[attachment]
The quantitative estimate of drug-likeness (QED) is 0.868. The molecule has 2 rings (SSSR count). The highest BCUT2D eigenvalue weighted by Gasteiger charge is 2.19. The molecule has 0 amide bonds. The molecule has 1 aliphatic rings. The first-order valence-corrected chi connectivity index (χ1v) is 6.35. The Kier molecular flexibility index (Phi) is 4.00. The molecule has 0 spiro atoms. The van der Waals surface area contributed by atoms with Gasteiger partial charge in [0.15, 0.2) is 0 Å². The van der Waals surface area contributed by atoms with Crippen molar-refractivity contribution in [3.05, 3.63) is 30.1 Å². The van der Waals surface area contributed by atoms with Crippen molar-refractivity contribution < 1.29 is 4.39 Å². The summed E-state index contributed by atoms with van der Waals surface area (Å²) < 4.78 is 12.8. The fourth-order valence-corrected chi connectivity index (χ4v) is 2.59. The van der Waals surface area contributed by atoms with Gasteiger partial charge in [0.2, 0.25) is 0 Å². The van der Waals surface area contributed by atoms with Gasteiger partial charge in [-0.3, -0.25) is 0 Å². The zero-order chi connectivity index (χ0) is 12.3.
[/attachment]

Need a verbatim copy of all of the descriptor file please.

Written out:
The quantitative estimate of drug-likeness (QED) is 0.868. The molecule has 2 rings (SSSR count). The highest BCUT2D eigenvalue weighted by Gasteiger charge is 2.19. The molecule has 0 amide bonds. The molecule has 1 aliphatic rings. The first-order valence-corrected chi connectivity index (χ1v) is 6.35. The Kier molecular flexibility index (Phi) is 4.00. The molecule has 0 spiro atoms. The van der Waals surface area contributed by atoms with Gasteiger partial charge in [0.15, 0.2) is 0 Å². The van der Waals surface area contributed by atoms with Crippen molar-refractivity contribution in [3.05, 3.63) is 30.1 Å². The van der Waals surface area contributed by atoms with Crippen molar-refractivity contribution < 1.29 is 4.39 Å². The summed E-state index contributed by atoms with van der Waals surface area (Å²) < 4.78 is 12.8. The fourth-order valence-corrected chi connectivity index (χ4v) is 2.59. The van der Waals surface area contributed by atoms with Gasteiger partial charge in [0.2, 0.25) is 0 Å². The van der Waals surface area contributed by atoms with Gasteiger partial charge in [-0.3, -0.25) is 0 Å². The zero-order chi connectivity index (χ0) is 12.3.